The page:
The best all-round mode is the Standard one, which offers somewhat colder tones but well saturated. It is the best mode for TV shows but leaves something to be desired with films or when watching Netflix or Amazon Prime series.
For those, it is best to opt for the ISF Bright/Dark (Imaging Science Foundation) or HDR Technicolor modes. These color profiles provide a more cinematic aspect to the content, without subtracting realism from the colors.
The Alpha 9 processor does an excellent job at upscaling SDR (Standard Dynamic Range) lower resolution content, using artificial intelligence to create well-defined images that are difficult to differentiate from native 4K content.
Screen brightness in SDR content is very balanced, but when HDR content is displayed, the Automatic brightness limiter (ABL) kicks in and delivers a somewhat inconsistent result that, on occasion, can reduce brightness way too much.
Except for this inconsistency, which appears occasionally, the behavior of HDR is impressive. It provides vivid and well-defined colors thanks to the AI tone mapping and gradient control.
The LG OLED E9 is also compatible with the most common HDR standards. Sadly LG has opted for Dolby Vision (for dynamic metadata) over HDR10+, a standard that will become much more common in the next years.
One of the great advantages offered by OLED panels is their wide viewing angles and the LG OLED E9 doesn’t delude us.
Movement wise the E9 has a native refresh rate of 120Hz and offers smooth movement with the activation of TruMotion (motion interpolation). This mitigates the judder effect that occurs in low-speed filmed contents such as 24fps movies. TruMotion strikes a good balance between fluidity and sharpness, although it will still display some artifacts in extremely fast scenes.
But where the LG OLED E9 really stands out is in its gaming performance. With Game mode active, the TV reduces image processing to a minimum so as to deliver a lower latency. The input lag is measured at just 12.9ms which is perfect.
It is also future proof since it comes equipped with HDMI 2.1 that supports technologies such as Variable Refresh Rate (VRR), and Automatic Low Latency Mode (ALLM) and on top of all that LG recently added support for Nvidia’s G-Sync.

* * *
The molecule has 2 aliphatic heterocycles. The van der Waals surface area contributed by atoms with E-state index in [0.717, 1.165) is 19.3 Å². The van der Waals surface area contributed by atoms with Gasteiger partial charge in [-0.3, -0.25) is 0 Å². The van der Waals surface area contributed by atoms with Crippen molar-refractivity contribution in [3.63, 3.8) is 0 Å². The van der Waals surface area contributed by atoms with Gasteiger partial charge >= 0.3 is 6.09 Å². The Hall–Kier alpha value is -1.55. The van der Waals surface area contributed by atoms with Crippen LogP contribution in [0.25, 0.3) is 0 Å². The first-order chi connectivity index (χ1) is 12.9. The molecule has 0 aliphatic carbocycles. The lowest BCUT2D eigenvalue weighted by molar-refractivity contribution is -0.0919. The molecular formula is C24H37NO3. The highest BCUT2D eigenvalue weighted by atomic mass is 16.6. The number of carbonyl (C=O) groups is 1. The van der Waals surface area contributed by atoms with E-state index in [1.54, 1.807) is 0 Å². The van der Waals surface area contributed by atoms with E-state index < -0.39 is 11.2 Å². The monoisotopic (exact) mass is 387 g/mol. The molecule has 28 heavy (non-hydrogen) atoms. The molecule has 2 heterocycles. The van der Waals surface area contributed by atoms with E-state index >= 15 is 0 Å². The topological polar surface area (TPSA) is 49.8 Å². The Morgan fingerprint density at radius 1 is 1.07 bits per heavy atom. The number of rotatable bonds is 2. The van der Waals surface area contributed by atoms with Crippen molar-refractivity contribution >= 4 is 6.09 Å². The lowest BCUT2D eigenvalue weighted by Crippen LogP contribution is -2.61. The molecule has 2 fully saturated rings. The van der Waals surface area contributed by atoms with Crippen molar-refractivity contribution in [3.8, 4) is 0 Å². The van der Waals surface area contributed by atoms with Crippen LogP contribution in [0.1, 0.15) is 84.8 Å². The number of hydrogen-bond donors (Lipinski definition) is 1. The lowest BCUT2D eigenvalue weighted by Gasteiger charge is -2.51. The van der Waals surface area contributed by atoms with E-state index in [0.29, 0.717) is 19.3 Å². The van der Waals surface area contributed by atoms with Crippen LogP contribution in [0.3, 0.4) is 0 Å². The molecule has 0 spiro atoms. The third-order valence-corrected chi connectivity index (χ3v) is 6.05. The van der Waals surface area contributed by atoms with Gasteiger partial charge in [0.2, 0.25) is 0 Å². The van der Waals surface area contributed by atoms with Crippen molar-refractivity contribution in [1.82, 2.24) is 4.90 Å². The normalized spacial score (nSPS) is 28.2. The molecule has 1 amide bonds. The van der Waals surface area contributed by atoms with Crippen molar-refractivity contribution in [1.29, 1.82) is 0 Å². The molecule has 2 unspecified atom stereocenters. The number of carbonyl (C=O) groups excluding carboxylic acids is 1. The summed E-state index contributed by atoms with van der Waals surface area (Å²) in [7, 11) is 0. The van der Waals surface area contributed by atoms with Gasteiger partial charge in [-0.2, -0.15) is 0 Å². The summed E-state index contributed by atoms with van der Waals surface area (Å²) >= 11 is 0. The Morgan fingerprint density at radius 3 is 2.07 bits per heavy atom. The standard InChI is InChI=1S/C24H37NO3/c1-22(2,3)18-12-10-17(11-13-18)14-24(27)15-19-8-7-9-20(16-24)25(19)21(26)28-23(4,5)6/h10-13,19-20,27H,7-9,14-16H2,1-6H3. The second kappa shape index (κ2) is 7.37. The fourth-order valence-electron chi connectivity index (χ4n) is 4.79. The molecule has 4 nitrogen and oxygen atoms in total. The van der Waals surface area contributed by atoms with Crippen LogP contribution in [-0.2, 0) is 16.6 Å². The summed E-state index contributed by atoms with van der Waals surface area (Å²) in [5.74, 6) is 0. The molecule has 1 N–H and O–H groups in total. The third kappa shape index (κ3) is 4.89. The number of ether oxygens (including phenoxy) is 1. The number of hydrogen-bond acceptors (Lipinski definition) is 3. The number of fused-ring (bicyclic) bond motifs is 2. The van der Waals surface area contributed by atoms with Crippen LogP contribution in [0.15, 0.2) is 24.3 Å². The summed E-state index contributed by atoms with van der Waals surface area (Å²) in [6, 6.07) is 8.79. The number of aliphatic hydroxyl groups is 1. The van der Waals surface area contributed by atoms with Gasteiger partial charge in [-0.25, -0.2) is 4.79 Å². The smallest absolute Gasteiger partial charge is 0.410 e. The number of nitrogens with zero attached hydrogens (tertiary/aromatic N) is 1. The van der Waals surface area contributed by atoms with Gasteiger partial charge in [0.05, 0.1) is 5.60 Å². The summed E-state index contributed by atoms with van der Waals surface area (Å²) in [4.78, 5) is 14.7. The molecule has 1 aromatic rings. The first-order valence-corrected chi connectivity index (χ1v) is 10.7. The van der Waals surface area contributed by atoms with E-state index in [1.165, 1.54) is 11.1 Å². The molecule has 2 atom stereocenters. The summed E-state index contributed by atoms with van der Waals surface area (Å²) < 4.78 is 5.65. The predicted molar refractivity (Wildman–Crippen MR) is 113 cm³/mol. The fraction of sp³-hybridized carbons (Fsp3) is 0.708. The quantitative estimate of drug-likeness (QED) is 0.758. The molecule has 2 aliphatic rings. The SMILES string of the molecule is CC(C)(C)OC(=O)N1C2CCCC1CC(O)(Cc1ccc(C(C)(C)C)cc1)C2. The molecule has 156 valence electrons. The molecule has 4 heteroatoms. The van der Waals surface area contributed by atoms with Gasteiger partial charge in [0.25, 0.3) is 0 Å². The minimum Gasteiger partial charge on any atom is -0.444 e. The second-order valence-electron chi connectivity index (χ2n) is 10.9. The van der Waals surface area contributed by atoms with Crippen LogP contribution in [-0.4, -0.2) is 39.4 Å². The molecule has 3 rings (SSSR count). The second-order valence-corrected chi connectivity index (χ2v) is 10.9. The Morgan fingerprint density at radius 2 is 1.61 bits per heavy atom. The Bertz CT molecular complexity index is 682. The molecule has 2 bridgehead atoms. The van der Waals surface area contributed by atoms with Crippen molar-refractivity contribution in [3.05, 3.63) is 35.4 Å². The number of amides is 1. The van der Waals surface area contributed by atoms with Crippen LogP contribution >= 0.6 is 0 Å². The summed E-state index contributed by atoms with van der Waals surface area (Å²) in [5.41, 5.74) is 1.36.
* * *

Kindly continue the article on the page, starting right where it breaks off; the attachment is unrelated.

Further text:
LG OLED E9 – webOS
LG’s webOS has become one of the most solid and secure Smart TV platforms of the moment. With fluid handling and excellent connectivity, webOS offers a great central hub for your ecosystem of smart devices.
The only problem here is that all these features, functions and configuration options sometimes work against it, creating a labyrinthine menu framework that is not easy to navigate. Furthermore, the advanced user will eventually find out that certain options deactivate by themselves for no apparent reason depending on the sound mode or image mode you select and without offering an explanation of why.
WebOS also supports both Google’s and Amazon’s voice assistants that let you control almost everything with voice commands.
Last but not least, it supports Miracast and Apple AirPlay allowing you to display content directly from your smartphone or tablet.
LG OLED E9 – Sound
The 4.2 audio system consists of a 20W subwoofer responsible for the lower frequencies, and four 10W speakers.
The frontal positioning of the speakers provides a considerable improvement over the previous model and allows the viewer to perceive the origin of dialogues coming directly out of the screen.
All in all the sound has more body and consistency and, although it can’t reach the volume or quality of a dedicated surround system, it is more than enough to meet the needs of most users who can now avoid the purchase of a dedicated soundbar.
LG OLED E9 – Verdict
The LG OLED E9 (Check on Amazon.com) is better than Samsung’s QLED TV’s and the best alternative to Sony’s premium Master Series models.
Its worst enemy is LG’s own C9 (Check on Amazon.com). LG has done such a good job with the C9 that most users will prefer its better value to E9’s overall awesomeness.